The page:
Taipei-Premier Su Tseng-chang (???) on Thursday categorically ruled out the possibility of rebuilding the mothballed Fourth Nuclear Power Plant, stressing that “it cannot be and must not be rebuilt,” despite an upcoming national referendum on the issue.
Su was quoted by Executive Yuan spokesman Lo Ping-cheng (???) when talking to reporters following a weekly Cabinet meeting, at which the premier was briefed by Hsu Yung-hui (???), head of the Nuclear Power Division under state-run Taiwan Power Company (Taipower), on the controversial facility in New Taipei’s Gongliao District.
The Fourth Nuclear Power Plant was sealed in 2014 by the administration of then President Ma Ying-jeou (???) amid rising public concern over the use of nuclear power, prompted by the 2011 accident at the Fukushima Daiichi Nuclear Power Plant in Japan’s Fukushima Prefecture, which was triggered by a devastating tsunami following an earthquake.
“Based on the report and figures provided by Hsu, there is no way the Fourth Nuclear Power Plant can be restored to its previous condition,” Lo said, citing comments by Su at the meeting.
According to Su, one of the two power generators at the plant is a mixture of components, while the other is incomplete.
A total of 1,777 items that are part of the No. 1 generator were taken from the No. 2 generator, and many failed a safety test, including the safety rescue system power and nuclear reactors, Su said, noting that was why the government authorities involved were censured by the Control Yuan in 2003.
At the same time, the construction license for the nuclear power plant expired late last year, with the team in charge of building the facility being dismissed.
In addition, much related equipment has already passed its warranty period and is no longer produced by the manufacturer, he emphasized.
On top of that, 120 unused fuel rods, the last batch of 1,744 at the mothballed plant, were shipped back to the supplier in the United States on Sunday by Taipower. That was carried out in compliance with a legislative resolution passed in January 2018 that required their return to General Electric Co. to obtain some return on the assets, he explained.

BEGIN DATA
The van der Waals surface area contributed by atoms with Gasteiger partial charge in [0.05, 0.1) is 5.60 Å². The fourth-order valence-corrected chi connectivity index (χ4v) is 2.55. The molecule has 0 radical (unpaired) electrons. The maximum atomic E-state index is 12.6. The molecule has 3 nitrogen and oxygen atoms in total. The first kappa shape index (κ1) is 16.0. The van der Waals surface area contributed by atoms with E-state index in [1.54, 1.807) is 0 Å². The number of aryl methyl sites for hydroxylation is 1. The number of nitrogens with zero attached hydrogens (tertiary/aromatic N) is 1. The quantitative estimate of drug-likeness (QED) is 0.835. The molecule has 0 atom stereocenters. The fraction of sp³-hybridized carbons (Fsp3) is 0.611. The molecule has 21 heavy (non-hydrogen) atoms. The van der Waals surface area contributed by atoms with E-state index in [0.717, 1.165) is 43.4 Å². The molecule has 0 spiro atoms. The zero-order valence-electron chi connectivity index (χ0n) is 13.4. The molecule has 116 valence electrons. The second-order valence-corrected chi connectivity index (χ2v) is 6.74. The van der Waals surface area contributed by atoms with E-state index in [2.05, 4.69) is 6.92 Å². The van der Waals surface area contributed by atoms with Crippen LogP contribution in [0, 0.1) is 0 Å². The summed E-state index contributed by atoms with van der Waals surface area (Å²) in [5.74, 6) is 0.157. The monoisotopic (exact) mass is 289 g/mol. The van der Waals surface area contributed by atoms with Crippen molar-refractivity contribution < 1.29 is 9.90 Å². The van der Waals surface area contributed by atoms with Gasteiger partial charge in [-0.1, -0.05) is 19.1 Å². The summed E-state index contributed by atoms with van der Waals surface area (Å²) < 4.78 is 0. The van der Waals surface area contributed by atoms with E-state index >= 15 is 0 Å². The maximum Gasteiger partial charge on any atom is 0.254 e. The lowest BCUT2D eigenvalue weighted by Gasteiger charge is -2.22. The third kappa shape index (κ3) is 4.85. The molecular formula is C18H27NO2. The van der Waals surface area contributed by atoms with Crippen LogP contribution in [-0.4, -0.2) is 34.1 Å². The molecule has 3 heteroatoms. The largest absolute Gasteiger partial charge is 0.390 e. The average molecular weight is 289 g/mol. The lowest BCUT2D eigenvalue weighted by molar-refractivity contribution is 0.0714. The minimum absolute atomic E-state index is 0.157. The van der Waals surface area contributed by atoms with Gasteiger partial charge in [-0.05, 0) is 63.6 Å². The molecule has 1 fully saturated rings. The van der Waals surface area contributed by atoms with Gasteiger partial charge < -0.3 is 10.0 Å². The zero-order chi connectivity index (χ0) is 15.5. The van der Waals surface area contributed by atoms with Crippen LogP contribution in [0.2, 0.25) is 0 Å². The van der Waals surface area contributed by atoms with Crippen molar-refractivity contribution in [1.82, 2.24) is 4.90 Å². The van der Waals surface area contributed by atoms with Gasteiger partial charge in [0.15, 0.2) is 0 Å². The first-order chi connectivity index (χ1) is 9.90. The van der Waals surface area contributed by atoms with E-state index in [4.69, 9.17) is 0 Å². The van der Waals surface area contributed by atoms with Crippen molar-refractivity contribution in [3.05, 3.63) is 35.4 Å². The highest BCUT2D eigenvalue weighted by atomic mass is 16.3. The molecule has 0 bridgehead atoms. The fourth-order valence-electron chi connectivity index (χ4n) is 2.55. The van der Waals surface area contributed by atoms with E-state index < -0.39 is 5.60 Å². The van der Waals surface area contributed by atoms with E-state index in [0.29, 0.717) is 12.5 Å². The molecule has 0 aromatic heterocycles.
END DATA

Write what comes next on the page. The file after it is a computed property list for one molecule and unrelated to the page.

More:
In addition, an investigation by the Central Geological Survey in 2013 confirmed that the Fourth Nuclear Power Plant is built on several earthquake fault lines, including a two-kilometer-long S Fault directly underneath the facility, which poses a huge safety risk, he pointed out.
“Under such circumstances, it is impossible to resume construction on the nuclear power plant,” he stressed.
The premier also focused on the sensitive issue of how to handle the hazardous radioactive nuclear waste.
“I asked local government heads and they all opposed the operation of the plant, and no city or county is willing to store the nuclear waste,” he said.
Regardless of party affiliation, all cities and counties across the country prioritize safety as their sole concern when addressing the Fourth Nuclear Power Plant issue, which reflects the consensus reached by the public, Su said.
The premier also asked the Ministry of Economic Affairs and the Atomic Energy Council to provide the public with more detailed information on the current condition of the facility and the thorny issues facing nuclear power.
A national referendum on activating the fourth nuclear plant is scheduled to be held on Aug. 28.
The referendum, launched by nuclear power advocate Huang Shih-hsiu (???), asks: “Do you agree that the 4th Nuclear Power Plant be activated for commercial operations?”
Supporters have lauded it as a clean and relatively cheap energy able to settle problems of air quality and rising electricity costs.
Critics, however, have warned of the safety hazards of the plant in particular and nuclear power in general, citing the 2011 nuclear power plant meltdown in Japan.
Source: Focus Taiwan News Channel